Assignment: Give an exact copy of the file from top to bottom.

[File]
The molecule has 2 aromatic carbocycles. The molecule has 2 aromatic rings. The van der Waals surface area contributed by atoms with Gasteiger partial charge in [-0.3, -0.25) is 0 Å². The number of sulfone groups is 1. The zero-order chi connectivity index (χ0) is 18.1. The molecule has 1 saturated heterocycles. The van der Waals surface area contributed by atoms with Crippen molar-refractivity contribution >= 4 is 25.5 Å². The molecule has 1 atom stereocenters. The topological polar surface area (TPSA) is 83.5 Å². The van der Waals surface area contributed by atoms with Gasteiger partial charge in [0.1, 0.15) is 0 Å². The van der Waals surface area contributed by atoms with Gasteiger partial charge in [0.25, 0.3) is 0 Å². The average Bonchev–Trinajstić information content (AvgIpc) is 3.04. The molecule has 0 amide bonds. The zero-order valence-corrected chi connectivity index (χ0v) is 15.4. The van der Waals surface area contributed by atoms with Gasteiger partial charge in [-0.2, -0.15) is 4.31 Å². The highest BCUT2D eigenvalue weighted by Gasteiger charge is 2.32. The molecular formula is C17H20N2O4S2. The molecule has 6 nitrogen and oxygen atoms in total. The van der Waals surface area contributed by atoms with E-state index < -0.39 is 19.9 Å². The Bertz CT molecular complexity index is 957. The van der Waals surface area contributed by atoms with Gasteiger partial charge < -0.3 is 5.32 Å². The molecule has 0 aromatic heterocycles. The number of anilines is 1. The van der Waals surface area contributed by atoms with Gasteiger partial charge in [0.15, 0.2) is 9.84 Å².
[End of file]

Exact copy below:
The molecule has 2 aromatic carbocycles. The molecule has 2 aromatic rings. The van der Waals surface area contributed by atoms with Gasteiger partial charge in [-0.3, -0.25) is 0 Å². The number of sulfone groups is 1. The zero-order chi connectivity index (χ0) is 18.1. The molecule has 1 saturated heterocycles. The van der Waals surface area contributed by atoms with Crippen molar-refractivity contribution >= 4 is 25.5 Å². The molecule has 1 atom stereocenters. The topological polar surface area (TPSA) is 83.5 Å². The van der Waals surface area contributed by atoms with Gasteiger partial charge in [0.1, 0.15) is 0 Å². The van der Waals surface area contributed by atoms with Gasteiger partial charge in [0.25, 0.3) is 0 Å². The average Bonchev–Trinajstić information content (AvgIpc) is 3.04. The molecule has 0 amide bonds. The zero-order valence-corrected chi connectivity index (χ0v) is 15.4. The van der Waals surface area contributed by atoms with Gasteiger partial charge in [-0.2, -0.15) is 4.31 Å². The highest BCUT2D eigenvalue weighted by Gasteiger charge is 2.32. The molecular formula is C17H20N2O4S2. The molecule has 6 nitrogen and oxygen atoms in total. The van der Waals surface area contributed by atoms with E-state index < -0.39 is 19.9 Å². The Bertz CT molecular complexity index is 957. The van der Waals surface area contributed by atoms with Gasteiger partial charge < -0.3 is 5.32 Å². The molecule has 0 aromatic heterocycles. The number of anilines is 1. The van der Waals surface area contributed by atoms with Gasteiger partial charge in [0.15, 0.2) is 9.84 Å².